How to dispose of your e-waste responsibly


Every part of your computer is considered e-waste

There’s a lot of mystery surrounding e-waste disposal. From the categorisation of goods to their means of disposal, the topic has people scratching their heads and illegally dumping their washing machines.

So what can be recycled? What, if anything, can be chucked in the bin? And where can you find an answer?

To demystify the issue, let’s start with the basics…

What exactly is e-waste?

E-waste refers to electronic waste. According to the NSW government office of environment and heritage that includes “any item with a battery or plug that you wish to dispose of.”

Some examples of e-waste:

  • Computers (and associated parts like monitors, printers and keyboards)
  • Televisions and DVD players
  • Radios, speakers and CD players
  • Mobile phones
  • Power tools
  • Kitchen appliances and white goods

The Australian Bureau of Statistics reports Australia as one of the highest users of technology on the planet, making e-waste one of the fastest growing types of waste in the country.

Why not just dump them in landfill? 

As much as possible we want to divert our e-waste from landfill.

There are a number of reasons for this

  • Electrical waste contains hazardous substances including lead and mercury that can be hazardous to humans and the environment. By dumping them in landfill we risk these chemicals leaking into the environment where they can do irrevocable damage.
  • They contain recyclable materials. Simply dumping and forgetting about our phones and fridges means we lose a lot of metals and other elements that could otherwise be reused and recycled.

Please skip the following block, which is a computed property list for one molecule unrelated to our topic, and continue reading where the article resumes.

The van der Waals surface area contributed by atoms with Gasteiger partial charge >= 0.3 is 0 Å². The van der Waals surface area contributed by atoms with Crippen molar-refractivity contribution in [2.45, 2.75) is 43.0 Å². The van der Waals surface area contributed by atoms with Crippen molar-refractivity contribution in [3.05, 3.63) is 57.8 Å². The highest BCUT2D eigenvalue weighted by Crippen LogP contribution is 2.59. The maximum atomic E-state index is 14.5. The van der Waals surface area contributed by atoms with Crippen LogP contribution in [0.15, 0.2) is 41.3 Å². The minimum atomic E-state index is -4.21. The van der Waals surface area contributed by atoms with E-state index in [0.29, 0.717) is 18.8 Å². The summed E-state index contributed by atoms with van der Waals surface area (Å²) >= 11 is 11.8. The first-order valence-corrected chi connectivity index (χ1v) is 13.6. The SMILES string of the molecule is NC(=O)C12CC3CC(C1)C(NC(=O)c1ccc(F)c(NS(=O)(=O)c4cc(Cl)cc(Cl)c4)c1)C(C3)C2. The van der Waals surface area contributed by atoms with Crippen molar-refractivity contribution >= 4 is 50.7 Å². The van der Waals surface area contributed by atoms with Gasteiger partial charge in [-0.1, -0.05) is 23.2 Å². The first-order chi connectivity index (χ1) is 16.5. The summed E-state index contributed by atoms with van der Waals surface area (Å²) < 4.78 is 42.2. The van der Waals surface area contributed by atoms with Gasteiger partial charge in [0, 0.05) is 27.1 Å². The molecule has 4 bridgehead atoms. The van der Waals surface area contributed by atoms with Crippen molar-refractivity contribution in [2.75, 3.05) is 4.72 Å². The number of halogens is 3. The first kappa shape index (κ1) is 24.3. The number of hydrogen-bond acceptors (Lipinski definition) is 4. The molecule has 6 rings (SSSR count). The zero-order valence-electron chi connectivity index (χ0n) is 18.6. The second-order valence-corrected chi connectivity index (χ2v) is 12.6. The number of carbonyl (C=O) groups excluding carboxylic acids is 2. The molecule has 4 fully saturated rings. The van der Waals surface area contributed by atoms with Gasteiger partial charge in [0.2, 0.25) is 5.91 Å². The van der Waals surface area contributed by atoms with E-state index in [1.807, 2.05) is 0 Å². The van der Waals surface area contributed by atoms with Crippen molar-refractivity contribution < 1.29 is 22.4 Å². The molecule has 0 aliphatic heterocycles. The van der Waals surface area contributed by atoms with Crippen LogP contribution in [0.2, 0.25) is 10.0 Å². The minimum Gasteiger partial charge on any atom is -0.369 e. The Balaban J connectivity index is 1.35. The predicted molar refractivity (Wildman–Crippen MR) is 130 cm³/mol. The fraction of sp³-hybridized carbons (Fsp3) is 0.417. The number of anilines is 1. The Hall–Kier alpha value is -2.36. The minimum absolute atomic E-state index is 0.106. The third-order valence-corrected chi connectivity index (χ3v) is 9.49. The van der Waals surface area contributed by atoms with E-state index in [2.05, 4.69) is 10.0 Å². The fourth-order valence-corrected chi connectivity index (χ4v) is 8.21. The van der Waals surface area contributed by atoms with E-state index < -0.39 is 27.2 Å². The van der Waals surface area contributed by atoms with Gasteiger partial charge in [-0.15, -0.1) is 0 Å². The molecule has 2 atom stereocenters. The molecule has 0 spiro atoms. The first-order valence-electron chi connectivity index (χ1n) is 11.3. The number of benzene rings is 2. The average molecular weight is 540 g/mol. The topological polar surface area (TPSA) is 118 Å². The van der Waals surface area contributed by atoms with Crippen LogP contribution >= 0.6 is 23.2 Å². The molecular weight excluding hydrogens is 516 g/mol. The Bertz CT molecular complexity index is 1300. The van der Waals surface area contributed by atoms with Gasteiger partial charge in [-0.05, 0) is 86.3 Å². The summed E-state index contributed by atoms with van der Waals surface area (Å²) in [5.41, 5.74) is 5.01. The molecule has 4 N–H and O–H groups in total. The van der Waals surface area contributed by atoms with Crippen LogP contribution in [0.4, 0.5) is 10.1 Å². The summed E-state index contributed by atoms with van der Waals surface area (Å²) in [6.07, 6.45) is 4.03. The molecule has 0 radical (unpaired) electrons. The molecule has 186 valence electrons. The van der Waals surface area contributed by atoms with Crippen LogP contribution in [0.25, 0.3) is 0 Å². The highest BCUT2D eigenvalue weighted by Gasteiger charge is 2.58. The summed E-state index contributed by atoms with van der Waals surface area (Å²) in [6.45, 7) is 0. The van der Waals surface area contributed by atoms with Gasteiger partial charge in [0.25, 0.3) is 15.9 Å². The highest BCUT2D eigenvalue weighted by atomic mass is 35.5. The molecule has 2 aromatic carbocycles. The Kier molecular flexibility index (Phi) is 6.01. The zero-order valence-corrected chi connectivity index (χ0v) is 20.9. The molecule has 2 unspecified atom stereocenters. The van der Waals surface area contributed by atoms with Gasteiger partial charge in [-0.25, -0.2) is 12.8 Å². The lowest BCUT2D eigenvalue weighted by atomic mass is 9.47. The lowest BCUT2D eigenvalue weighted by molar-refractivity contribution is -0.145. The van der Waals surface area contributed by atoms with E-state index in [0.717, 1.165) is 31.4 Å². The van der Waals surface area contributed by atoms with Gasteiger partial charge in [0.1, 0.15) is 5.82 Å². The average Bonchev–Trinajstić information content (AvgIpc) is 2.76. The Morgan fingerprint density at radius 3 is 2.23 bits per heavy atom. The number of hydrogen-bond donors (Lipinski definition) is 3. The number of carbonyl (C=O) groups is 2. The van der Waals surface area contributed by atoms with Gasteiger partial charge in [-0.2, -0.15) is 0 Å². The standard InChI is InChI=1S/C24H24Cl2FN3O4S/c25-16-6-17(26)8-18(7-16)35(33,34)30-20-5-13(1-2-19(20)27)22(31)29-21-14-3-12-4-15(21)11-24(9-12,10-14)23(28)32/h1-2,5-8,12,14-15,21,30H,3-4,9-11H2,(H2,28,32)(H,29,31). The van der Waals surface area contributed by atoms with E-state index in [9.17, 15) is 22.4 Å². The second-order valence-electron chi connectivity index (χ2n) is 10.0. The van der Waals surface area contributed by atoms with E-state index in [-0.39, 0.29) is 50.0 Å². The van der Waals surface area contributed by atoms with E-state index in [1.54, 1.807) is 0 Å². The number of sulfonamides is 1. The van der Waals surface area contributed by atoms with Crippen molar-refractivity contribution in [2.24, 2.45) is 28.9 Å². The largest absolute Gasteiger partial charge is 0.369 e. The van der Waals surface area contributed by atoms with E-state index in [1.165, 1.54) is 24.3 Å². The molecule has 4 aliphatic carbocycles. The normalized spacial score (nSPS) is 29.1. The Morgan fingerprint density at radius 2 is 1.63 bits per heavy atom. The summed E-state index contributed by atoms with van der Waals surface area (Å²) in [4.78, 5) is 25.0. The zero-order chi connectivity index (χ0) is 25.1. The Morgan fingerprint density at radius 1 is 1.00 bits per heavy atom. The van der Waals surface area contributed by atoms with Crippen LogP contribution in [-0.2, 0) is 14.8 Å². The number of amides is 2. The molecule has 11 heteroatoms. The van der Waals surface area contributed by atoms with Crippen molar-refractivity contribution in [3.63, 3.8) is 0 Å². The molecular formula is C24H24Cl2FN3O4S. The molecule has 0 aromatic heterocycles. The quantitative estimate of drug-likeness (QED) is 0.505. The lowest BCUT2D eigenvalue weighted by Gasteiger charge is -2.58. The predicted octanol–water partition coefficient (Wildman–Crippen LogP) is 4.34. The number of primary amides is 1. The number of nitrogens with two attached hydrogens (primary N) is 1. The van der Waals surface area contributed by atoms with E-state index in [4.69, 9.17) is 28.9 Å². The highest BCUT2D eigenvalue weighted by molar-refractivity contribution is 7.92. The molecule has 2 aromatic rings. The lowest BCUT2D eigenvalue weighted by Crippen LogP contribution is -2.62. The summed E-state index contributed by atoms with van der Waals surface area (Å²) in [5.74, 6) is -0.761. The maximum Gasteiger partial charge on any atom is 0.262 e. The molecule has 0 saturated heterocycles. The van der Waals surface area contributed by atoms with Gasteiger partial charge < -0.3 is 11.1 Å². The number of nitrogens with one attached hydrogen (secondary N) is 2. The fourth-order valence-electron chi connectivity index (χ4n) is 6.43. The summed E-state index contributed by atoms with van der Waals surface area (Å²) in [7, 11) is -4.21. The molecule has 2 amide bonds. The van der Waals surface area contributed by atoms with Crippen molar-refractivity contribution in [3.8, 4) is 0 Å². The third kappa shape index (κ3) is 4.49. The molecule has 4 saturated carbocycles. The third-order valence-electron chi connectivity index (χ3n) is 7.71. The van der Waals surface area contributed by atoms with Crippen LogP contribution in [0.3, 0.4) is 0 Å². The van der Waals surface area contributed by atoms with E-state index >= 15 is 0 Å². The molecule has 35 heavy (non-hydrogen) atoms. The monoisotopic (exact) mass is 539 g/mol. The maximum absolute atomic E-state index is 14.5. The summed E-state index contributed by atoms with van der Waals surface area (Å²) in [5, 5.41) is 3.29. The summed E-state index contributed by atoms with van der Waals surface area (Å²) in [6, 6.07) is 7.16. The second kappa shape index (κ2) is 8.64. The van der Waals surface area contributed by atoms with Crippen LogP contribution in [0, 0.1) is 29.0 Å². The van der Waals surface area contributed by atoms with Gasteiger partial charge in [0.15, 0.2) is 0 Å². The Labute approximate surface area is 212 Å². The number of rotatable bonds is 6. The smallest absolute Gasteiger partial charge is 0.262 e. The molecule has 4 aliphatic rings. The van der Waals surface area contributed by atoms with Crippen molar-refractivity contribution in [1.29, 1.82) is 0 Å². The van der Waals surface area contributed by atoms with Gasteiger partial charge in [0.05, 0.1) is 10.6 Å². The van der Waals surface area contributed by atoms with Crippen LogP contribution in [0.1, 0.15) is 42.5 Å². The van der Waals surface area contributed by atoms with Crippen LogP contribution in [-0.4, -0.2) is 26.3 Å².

According to the Environment Protection and Heritage Council, if 75 per cent of the 1.5 million televisions discarded annually were recycled there would be savings of 23,000 tonnes of CO2 equivalents, 520 mega litres of water, 400,000 gigajoules of energy and 160,000 cubic metres of landfill space!

So what should you do with your e-waste? 


We would always recommend re-using where possible.

For e-waste this means deciding if that mower or washing machine still works, and finding a new home for it if it does. This could mean selling, donating or giving away the once-loved device to someone who needs.

You can sell or give away your items on platforms such as Gumtree, Facebook’s Marketplace or Ebay

You could also consider giving it to a charitable organisation. There are a few listed by location here on GiveNow

Also remember to ask your friends and family. You may have a young person in your life who could use a free kettle or a better microwave.


If the electrical item no longer works then recycling is the way to go.

For televisions and computers, check out the Australian Government’s television and computer recycling scheme. It gives you access to free industry-funded collection and recycling services (including printers, computer parts and peripherals).

Go here to find additional drop-off points and services, including a comprehensive list of what’s covered under the scheme.

For other electrical goods the process is slightly different in every state and territory, so check with your local council. Start here if you’re unsure what your local council is.

Many will hold at least an annual e-waste collection, and will certainly have information on other methods of recycling your broken tech.

Did you know: the amount of gold recovered from one tonne of electronic scrap from personal computers is more than that recovered from 17 tonnes of gold ore! (Australian Bureau of Statistics)

Good luck reducing, reusing and recycling.